There has been considerable movement in talks between House Republicans and the White House on the debt ceiling over the last 24 hours. There is no definite deal yet, but the wheels are moving.
House Republicans, led by Speaker John Boehner (R-OH) and Majority Leader Eric Cantor (R-VA), have floated the idea of a six-week debt ceiling increase, which conservative groups have indicated they will not oppose and which the White House has said that President Barack Obama would “likely” sign.
Senate, however, is still pushing forward on a long-term debt ceiling increase. Majority Leader Harry Reid (D-NV) will hold a vote tomorrow on one-year, $1 trillion dollar increase. Senate Republicans, led by Sen. Susan Collins (R-ME) and other moderate Republicans, are working with some Democrats to repeal ObamaCare’s medical device tax and subsidy verification requirements as part of the debt ceiling deal. This potential deal would also give the Obama Administration flexibility on sequester cuts.
Shortly after Sen. Ted Cruz (R-TX) ended his 21 hour speech against ObamaCare, Majority Leader Harry Reid (D-NV) turned to Sen. John McCain (R-AZ) to criticize conservatives, as he has so often done in the past.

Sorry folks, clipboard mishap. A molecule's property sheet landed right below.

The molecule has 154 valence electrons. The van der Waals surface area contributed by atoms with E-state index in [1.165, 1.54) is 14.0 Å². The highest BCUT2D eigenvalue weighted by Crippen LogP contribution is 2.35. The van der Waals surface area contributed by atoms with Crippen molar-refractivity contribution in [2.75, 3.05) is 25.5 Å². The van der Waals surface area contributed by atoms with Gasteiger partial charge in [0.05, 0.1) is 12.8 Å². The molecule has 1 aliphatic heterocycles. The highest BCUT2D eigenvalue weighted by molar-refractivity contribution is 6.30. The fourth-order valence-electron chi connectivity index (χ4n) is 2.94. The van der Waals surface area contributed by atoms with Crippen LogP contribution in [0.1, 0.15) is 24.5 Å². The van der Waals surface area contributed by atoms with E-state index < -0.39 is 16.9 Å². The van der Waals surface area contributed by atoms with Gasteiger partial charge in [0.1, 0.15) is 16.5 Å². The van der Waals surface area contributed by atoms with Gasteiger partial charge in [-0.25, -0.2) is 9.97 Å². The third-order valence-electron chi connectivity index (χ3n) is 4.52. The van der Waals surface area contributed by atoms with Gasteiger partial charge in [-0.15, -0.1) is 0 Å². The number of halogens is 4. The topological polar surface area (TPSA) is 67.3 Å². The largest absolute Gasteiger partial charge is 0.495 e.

McCain, who has hinted at retirement, has gone to bat for Reid as he tried to push for onerous gun control measure and push their big spending budget into a conference with the House without a guarantee against a stealth debt limit increase. He defended President Barack Obama’s drones policy, calling opponents “wacko birds.”
This time around, however, McCain gave what was essentially the “Democratic response” to Cruz’s speech, as Rep. Justin Amash (R-MI) put it yesterday on Twitter.
“I would like to make sure that my colleagues, especially those who were not here in 2009, understand that there are many of us who are oppose to ‘ObamaCare,’ as its called — the Affordable Care Act,” said McCain, who gestured quotes with his hands, “and the opposition we mounted.”